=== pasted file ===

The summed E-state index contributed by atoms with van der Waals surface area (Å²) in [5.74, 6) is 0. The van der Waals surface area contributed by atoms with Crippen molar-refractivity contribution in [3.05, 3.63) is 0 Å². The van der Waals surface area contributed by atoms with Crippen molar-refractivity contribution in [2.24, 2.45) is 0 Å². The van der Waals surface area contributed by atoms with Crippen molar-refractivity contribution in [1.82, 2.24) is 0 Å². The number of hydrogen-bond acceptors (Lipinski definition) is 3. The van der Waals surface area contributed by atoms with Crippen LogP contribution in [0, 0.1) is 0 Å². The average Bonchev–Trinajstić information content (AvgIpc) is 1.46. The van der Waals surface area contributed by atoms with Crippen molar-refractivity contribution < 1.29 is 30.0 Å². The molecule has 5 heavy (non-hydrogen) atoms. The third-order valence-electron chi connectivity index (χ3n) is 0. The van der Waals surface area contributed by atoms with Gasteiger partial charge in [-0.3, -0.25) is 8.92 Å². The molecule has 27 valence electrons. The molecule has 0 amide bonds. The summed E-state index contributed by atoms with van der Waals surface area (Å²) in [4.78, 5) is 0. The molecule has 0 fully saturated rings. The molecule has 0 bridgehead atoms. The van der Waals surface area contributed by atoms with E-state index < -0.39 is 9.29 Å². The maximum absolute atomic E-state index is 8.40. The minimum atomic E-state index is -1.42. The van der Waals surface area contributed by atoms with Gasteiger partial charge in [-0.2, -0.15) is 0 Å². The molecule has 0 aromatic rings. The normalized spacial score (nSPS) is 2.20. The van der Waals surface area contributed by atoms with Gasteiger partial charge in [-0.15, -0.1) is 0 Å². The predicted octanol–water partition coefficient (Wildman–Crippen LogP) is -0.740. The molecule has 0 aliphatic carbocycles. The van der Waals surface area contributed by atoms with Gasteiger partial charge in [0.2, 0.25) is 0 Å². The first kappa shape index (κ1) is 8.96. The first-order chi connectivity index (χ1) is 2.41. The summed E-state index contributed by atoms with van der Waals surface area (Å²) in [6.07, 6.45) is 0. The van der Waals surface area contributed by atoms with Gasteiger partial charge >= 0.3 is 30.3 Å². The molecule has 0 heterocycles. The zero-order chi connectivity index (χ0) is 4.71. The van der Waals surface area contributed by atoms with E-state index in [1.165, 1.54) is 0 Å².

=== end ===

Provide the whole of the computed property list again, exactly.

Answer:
The summed E-state index contributed by atoms with van der Waals surface area (Å²) in [5.74, 6) is 0. The van der Waals surface area contributed by atoms with Crippen molar-refractivity contribution in [3.05, 3.63) is 0 Å². The van der Waals surface area contributed by atoms with Crippen molar-refractivity contribution in [2.24, 2.45) is 0 Å². The van der Waals surface area contributed by atoms with Crippen molar-refractivity contribution in [1.82, 2.24) is 0 Å². The number of hydrogen-bond acceptors (Lipinski definition) is 3. The van der Waals surface area contributed by atoms with Crippen LogP contribution in [0, 0.1) is 0 Å². The average Bonchev–Trinajstić information content (AvgIpc) is 1.46. The van der Waals surface area contributed by atoms with Crippen molar-refractivity contribution < 1.29 is 30.0 Å². The molecule has 5 heavy (non-hydrogen) atoms. The third-order valence-electron chi connectivity index (χ3n) is 0. The van der Waals surface area contributed by atoms with Gasteiger partial charge in [-0.3, -0.25) is 8.92 Å². The molecule has 27 valence electrons. The molecule has 0 amide bonds. The summed E-state index contributed by atoms with van der Waals surface area (Å²) in [4.78, 5) is 0. The molecule has 0 fully saturated rings. The molecule has 0 bridgehead atoms. The van der Waals surface area contributed by atoms with E-state index < -0.39 is 9.29 Å². The maximum absolute atomic E-state index is 8.40. The minimum atomic E-state index is -1.42. The van der Waals surface area contributed by atoms with Gasteiger partial charge in [-0.2, -0.15) is 0 Å². The molecule has 0 aromatic rings. The normalized spacial score (nSPS) is 2.20. The van der Waals surface area contributed by atoms with Gasteiger partial charge in [-0.15, -0.1) is 0 Å². The predicted octanol–water partition coefficient (Wildman–Crippen LogP) is -0.740. The molecule has 0 aliphatic carbocycles. The van der Waals surface area contributed by atoms with Gasteiger partial charge in [0.2, 0.25) is 0 Å². The first kappa shape index (κ1) is 8.96. The first-order chi connectivity index (χ1) is 2.41. The summed E-state index contributed by atoms with van der Waals surface area (Å²) in [6.07, 6.45) is 0. The van der Waals surface area contributed by atoms with Gasteiger partial charge >= 0.3 is 30.3 Å². The molecule has 0 heterocycles. The zero-order chi connectivity index (χ0) is 4.71. The van der Waals surface area contributed by atoms with E-state index in [1.165, 1.54) is 0 Å².